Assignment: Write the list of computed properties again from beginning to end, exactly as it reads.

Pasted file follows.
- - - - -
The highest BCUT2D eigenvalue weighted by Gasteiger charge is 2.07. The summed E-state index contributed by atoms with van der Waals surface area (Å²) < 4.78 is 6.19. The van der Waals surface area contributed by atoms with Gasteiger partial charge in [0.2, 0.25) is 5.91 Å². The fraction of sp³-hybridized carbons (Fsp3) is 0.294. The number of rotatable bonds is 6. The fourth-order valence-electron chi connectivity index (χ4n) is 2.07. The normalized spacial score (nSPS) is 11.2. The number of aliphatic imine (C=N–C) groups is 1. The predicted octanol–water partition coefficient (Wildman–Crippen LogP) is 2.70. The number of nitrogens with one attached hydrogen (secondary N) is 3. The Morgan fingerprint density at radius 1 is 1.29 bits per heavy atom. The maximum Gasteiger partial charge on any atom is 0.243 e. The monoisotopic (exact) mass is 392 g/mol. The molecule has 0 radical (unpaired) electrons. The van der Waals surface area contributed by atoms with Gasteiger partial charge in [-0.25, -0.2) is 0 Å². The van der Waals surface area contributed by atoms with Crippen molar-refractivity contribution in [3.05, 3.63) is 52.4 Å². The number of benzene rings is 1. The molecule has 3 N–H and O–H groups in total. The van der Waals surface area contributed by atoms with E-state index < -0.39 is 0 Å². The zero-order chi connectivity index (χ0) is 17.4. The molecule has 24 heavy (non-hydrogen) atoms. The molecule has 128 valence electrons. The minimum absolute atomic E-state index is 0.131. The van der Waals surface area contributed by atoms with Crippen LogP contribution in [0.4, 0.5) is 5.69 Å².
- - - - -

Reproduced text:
The highest BCUT2D eigenvalue weighted by Gasteiger charge is 2.07. The summed E-state index contributed by atoms with van der Waals surface area (Å²) < 4.78 is 6.19. The van der Waals surface area contributed by atoms with Gasteiger partial charge in [0.2, 0.25) is 5.91 Å². The fraction of sp³-hybridized carbons (Fsp3) is 0.294. The number of rotatable bonds is 6. The fourth-order valence-electron chi connectivity index (χ4n) is 2.07. The normalized spacial score (nSPS) is 11.2. The number of aliphatic imine (C=N–C) groups is 1. The predicted octanol–water partition coefficient (Wildman–Crippen LogP) is 2.70. The number of nitrogens with one attached hydrogen (secondary N) is 3. The Morgan fingerprint density at radius 1 is 1.29 bits per heavy atom. The maximum Gasteiger partial charge on any atom is 0.243 e. The monoisotopic (exact) mass is 392 g/mol. The molecule has 0 radical (unpaired) electrons. The van der Waals surface area contributed by atoms with Gasteiger partial charge in [-0.25, -0.2) is 0 Å². The van der Waals surface area contributed by atoms with Crippen molar-refractivity contribution in [3.05, 3.63) is 52.4 Å². The number of benzene rings is 1. The molecule has 3 N–H and O–H groups in total. The van der Waals surface area contributed by atoms with E-state index < -0.39 is 0 Å². The zero-order chi connectivity index (χ0) is 17.4. The molecule has 24 heavy (non-hydrogen) atoms. The molecule has 128 valence electrons. The minimum absolute atomic E-state index is 0.131. The van der Waals surface area contributed by atoms with Crippen LogP contribution in [0.4, 0.5) is 5.69 Å².